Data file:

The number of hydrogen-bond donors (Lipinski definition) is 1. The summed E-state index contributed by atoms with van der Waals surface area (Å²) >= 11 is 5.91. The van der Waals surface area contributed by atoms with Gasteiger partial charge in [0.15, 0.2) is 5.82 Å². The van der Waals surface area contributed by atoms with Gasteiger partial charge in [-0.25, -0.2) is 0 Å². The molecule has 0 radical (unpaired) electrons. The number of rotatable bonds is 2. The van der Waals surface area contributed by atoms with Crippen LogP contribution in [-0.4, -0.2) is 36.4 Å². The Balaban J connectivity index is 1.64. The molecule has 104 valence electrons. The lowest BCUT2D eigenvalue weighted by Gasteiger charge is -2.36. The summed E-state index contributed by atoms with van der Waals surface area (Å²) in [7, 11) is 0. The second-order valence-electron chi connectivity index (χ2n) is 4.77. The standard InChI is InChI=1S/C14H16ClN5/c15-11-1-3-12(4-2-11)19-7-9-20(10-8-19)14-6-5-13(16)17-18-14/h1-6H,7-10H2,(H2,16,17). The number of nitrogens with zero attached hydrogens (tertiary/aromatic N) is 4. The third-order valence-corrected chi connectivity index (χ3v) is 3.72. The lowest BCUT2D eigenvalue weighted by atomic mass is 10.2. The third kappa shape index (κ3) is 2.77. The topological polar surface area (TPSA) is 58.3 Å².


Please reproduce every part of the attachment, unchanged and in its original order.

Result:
The number of hydrogen-bond donors (Lipinski definition) is 1. The summed E-state index contributed by atoms with van der Waals surface area (Å²) >= 11 is 5.91. The van der Waals surface area contributed by atoms with Gasteiger partial charge in [0.15, 0.2) is 5.82 Å². The van der Waals surface area contributed by atoms with Gasteiger partial charge in [-0.25, -0.2) is 0 Å². The molecule has 0 radical (unpaired) electrons. The number of rotatable bonds is 2. The van der Waals surface area contributed by atoms with Crippen LogP contribution in [-0.4, -0.2) is 36.4 Å². The Balaban J connectivity index is 1.64. The molecule has 104 valence electrons. The lowest BCUT2D eigenvalue weighted by Gasteiger charge is -2.36. The summed E-state index contributed by atoms with van der Waals surface area (Å²) in [7, 11) is 0. The second-order valence-electron chi connectivity index (χ2n) is 4.77. The standard InChI is InChI=1S/C14H16ClN5/c15-11-1-3-12(4-2-11)19-7-9-20(10-8-19)14-6-5-13(16)17-18-14/h1-6H,7-10H2,(H2,16,17). The number of nitrogens with zero attached hydrogens (tertiary/aromatic N) is 4. The third-order valence-corrected chi connectivity index (χ3v) is 3.72. The lowest BCUT2D eigenvalue weighted by atomic mass is 10.2. The third kappa shape index (κ3) is 2.77. The topological polar surface area (TPSA) is 58.3 Å².